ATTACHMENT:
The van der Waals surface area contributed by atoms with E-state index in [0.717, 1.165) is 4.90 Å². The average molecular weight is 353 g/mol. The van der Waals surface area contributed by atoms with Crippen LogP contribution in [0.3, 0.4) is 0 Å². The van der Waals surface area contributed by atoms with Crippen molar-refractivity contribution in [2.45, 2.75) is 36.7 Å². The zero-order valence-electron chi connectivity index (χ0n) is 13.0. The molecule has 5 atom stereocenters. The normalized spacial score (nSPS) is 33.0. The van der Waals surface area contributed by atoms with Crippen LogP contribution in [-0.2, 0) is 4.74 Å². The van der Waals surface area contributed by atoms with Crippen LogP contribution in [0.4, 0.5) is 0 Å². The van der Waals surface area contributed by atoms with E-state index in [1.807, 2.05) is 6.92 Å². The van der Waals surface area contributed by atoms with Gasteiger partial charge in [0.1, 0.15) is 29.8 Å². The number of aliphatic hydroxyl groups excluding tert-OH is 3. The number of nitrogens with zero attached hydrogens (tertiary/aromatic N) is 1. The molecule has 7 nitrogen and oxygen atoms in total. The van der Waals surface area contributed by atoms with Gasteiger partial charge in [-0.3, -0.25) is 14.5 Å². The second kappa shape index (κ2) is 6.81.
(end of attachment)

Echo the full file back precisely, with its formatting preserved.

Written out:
The van der Waals surface area contributed by atoms with E-state index in [0.717, 1.165) is 4.90 Å². The average molecular weight is 353 g/mol. The van der Waals surface area contributed by atoms with Crippen LogP contribution in [0.3, 0.4) is 0 Å². The van der Waals surface area contributed by atoms with Crippen molar-refractivity contribution in [2.45, 2.75) is 36.7 Å². The zero-order valence-electron chi connectivity index (χ0n) is 13.0. The molecule has 5 atom stereocenters. The normalized spacial score (nSPS) is 33.0. The van der Waals surface area contributed by atoms with Crippen LogP contribution in [-0.2, 0) is 4.74 Å². The van der Waals surface area contributed by atoms with Crippen LogP contribution in [0.4, 0.5) is 0 Å². The van der Waals surface area contributed by atoms with E-state index in [1.807, 2.05) is 6.92 Å². The van der Waals surface area contributed by atoms with Gasteiger partial charge in [0.1, 0.15) is 29.8 Å². The number of aliphatic hydroxyl groups excluding tert-OH is 3. The number of nitrogens with zero attached hydrogens (tertiary/aromatic N) is 1. The molecule has 7 nitrogen and oxygen atoms in total. The van der Waals surface area contributed by atoms with Gasteiger partial charge in [-0.3, -0.25) is 14.5 Å². The second kappa shape index (κ2) is 6.81.